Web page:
The Southwest Biotechnology and Informatics Center would like to introduce you to its bioinformatics computer system, darwin. “darwin” is the name of SWBIC’s Beowulf cluster for high-throughput bioinformatics computing. A Beowulf cluster is a collection of small computers (nodes) connected by a high speed network. A host computer controls parallel processing applications. Programs may be run in a truly parallel mode (i.e., one program divides its processing among multiple nodes), or many programs may be run concurrently, each on a different node.
SWBIC’s cluster consists of 32 nodes, each with an 800 MHz Pentium III processor and 256 megabytes of RAM. There are two 100 megabit network switches that divide the load of communicating with the host computer. The host computer is a dual-processor 800 MHz Pentium III machine with 150 gigabytes of SCSI hard drive storage. The host and all the nodes are using RedHat© Linux as their operating system.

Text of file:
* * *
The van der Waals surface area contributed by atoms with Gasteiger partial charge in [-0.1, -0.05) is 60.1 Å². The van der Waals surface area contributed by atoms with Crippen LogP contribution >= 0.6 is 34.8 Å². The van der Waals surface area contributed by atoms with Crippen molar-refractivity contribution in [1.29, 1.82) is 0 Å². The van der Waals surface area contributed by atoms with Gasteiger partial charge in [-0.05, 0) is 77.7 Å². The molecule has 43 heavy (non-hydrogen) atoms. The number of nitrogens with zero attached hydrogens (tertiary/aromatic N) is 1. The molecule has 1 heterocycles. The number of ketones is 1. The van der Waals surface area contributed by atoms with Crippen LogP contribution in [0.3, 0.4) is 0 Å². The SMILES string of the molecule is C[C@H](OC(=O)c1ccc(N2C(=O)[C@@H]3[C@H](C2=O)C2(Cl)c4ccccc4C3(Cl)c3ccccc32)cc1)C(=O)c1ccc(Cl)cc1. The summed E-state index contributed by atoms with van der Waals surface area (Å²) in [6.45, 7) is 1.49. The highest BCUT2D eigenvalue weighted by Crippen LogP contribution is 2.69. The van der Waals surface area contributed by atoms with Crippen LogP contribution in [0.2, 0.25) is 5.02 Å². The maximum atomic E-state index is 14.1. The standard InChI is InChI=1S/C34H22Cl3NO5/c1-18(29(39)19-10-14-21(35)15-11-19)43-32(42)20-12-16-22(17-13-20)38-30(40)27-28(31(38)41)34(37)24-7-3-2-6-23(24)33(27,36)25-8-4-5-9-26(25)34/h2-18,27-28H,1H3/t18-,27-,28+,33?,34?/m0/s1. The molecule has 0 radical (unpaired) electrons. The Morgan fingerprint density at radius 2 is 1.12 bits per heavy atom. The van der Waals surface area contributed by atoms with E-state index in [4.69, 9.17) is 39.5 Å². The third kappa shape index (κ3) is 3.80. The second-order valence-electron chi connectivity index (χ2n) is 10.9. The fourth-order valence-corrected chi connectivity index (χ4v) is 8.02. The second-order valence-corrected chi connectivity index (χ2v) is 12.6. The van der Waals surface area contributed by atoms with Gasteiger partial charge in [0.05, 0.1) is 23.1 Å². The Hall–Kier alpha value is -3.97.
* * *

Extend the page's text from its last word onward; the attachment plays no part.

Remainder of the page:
SWBIC is using darwin for bioinformatics research at New Mexico State University and for the bioinformatics services provided by the SWBIC web site. As a benchmark, darwin can BLAST (blastp) a 400 amino acid protein sequence against the NCBI non-redundant protein database (600,000+ sequences) in 24 seconds (elapsed time) on a single node. This equates to the capability of completing 4,800 such BLASTs in one hour, using all 32 nodes.
|The dual-processor host computer|
|100 megabit network switch (seen on top of two nodes)|